“This wasn’t a slip by Meadows, it was a candid acknowledgement of what President Trump’s strategy has clearly been from the beginning of this crisis: to wave the white flag of defeat and hope that by ignoring it, the virus would simply go away. It hasn’t, and it won’t.”
A total of 30 people were infected at the Sunny Acres Nursing and Rehabilitation Center in Chelmsford, according to statistics released weekly by the Massachusetts Department of Public Health.
MORE: Key coronavirus indicators suggest as winter approaches, US headed in wrong direction
The outbreak comes after 15 weeks of no positive cases at the nursing home, Sunny Acres administrator Jeff Schwartz wrote on its website. Many of the residents began testing positive in late September.
“Unfortunately, it has proved impossible to keep this rapidly spreading and highly contagious virus out of this center,” Schwartz said.
Several residents have moved past their 14-day isolation period and are now recovering, Schwartz said. The facility has been receiving support from infection control specialists and has been following state and federal COVID-19 guidance.
Meanwhile, one church in North Carolina has been barred from holding services after a week-long convocation drew more than 1,000 people, leading to three deaths.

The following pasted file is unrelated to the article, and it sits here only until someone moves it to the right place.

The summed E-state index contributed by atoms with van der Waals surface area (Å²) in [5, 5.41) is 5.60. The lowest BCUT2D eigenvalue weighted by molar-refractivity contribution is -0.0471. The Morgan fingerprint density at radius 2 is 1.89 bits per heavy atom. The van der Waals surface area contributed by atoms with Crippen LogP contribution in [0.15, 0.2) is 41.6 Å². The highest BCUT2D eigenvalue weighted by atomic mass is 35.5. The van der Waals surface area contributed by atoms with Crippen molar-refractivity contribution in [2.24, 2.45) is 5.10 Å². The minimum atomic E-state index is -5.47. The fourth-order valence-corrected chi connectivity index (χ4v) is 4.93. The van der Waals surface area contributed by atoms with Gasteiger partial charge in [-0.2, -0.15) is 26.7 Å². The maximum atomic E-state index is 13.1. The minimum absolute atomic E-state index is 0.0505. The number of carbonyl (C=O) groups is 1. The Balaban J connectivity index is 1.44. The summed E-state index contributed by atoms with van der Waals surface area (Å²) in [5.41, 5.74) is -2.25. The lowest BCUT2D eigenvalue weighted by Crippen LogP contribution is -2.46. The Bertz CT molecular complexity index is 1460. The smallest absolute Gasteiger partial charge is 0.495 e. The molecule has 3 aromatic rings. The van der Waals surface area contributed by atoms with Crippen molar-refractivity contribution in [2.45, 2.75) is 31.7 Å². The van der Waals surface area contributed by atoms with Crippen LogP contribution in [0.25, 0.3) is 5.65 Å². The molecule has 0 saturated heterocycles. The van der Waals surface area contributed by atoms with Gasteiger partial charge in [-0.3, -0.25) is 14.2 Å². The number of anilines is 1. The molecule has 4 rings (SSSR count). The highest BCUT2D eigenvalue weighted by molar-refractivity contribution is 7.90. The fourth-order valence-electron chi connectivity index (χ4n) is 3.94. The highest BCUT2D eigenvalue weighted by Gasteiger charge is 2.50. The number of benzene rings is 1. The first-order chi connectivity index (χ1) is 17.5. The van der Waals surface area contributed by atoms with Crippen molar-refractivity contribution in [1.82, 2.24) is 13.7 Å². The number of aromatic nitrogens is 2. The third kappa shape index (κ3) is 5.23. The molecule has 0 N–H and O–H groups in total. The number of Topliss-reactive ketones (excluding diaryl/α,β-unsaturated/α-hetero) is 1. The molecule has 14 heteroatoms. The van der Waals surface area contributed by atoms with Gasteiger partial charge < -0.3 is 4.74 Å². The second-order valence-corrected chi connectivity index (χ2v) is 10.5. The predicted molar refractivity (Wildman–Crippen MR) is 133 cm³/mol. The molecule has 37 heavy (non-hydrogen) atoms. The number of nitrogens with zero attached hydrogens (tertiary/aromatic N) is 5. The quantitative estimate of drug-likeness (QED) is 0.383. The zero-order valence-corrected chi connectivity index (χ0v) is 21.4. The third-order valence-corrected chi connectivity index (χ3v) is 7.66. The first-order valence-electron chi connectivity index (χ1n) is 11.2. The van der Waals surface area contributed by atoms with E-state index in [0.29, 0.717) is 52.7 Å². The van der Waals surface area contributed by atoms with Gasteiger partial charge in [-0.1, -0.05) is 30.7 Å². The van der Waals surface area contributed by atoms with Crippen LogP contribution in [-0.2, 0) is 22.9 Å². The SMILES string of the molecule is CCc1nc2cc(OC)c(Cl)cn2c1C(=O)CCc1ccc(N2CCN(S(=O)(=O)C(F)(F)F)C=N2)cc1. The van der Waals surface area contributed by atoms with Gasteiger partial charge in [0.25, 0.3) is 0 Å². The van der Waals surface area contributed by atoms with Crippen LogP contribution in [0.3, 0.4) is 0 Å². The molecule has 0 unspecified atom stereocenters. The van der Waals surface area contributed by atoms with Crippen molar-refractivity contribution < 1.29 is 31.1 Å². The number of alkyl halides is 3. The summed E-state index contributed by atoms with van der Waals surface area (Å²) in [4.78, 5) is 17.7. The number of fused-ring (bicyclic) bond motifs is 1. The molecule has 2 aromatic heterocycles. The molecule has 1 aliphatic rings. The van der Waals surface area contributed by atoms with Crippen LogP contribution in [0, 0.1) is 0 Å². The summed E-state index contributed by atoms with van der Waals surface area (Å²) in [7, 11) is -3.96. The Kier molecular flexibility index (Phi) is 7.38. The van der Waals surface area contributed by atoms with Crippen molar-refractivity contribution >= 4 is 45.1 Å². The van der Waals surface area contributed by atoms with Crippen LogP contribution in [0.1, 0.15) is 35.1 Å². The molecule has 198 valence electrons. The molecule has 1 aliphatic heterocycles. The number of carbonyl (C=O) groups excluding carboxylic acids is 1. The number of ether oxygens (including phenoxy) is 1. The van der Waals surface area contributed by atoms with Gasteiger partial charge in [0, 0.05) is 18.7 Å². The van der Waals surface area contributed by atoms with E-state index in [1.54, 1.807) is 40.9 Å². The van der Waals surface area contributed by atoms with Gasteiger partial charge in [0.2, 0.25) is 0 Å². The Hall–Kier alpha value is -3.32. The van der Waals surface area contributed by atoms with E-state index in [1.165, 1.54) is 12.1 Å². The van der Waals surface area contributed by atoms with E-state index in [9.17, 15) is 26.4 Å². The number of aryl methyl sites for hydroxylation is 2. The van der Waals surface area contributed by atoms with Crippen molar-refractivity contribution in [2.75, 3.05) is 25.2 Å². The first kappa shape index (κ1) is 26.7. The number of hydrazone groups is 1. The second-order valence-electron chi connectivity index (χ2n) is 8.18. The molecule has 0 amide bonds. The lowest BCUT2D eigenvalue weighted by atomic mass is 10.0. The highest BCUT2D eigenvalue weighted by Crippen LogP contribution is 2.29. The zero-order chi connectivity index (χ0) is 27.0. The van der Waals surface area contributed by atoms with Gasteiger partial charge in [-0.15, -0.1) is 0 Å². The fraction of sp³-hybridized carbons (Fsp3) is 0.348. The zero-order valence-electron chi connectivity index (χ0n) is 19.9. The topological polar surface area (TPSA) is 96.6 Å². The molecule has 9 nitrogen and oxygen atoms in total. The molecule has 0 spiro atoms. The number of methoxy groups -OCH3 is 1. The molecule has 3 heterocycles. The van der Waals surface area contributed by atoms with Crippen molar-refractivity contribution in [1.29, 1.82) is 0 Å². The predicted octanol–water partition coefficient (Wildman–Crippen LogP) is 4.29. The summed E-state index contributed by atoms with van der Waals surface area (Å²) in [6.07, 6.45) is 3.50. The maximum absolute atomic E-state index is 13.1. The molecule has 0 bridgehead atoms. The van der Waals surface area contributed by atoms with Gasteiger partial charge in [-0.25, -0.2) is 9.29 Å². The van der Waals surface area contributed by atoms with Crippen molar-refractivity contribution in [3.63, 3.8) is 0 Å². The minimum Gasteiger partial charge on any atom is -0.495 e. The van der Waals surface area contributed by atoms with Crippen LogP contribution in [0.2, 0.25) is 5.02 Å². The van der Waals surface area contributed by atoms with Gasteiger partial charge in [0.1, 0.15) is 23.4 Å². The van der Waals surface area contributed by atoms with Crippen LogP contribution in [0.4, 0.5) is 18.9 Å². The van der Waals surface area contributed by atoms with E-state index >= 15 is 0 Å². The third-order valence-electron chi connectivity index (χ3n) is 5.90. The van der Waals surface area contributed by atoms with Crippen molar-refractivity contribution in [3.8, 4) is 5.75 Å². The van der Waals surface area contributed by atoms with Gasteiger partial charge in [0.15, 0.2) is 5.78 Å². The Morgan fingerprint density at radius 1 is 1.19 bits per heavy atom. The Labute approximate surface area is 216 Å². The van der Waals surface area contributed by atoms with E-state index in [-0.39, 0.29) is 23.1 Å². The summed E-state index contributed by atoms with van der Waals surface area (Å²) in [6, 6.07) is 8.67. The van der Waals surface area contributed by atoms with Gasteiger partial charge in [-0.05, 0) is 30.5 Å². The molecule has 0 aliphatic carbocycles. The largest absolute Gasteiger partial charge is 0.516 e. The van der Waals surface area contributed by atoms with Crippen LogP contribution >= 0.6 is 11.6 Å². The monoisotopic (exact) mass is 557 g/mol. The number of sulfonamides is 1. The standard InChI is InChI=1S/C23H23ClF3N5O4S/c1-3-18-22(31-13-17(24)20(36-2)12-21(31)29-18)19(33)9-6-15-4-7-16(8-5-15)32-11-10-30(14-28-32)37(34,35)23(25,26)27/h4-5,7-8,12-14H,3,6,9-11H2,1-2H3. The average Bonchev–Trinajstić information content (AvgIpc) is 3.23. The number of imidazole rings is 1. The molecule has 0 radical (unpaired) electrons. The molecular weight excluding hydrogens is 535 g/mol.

MORE: Wisconsin’s COVID-19 outbreak continues to grow
The convocation held by the United House of Prayer for All People led to a COVID-19 cluster tied to 121 cases in three counties, ABC Charlotte affiliate WSOC reported. Those numbers do not include an additional 127 people who were tested in drive-by facilities on Friday.
The Mecklenburg County Health Department issued an “Abatement of Imminent Hazard” on the church due to the cluster.
“We have taken this action out of an abundance of caution to prevent the COVID-19 virus from further spreading in our community,” Mecklenburg County public health director Gibbie Harris said in a statement. “This type of order is rare, but sometimes necessary. It prevents the church from opening or allowing any further gathering, making sure we stop this outbreak from going any further.”
The order was issued after church leaders announced they still planned to hold large events scheduled for Oct. 25 through Oct. 31, according to WSOC.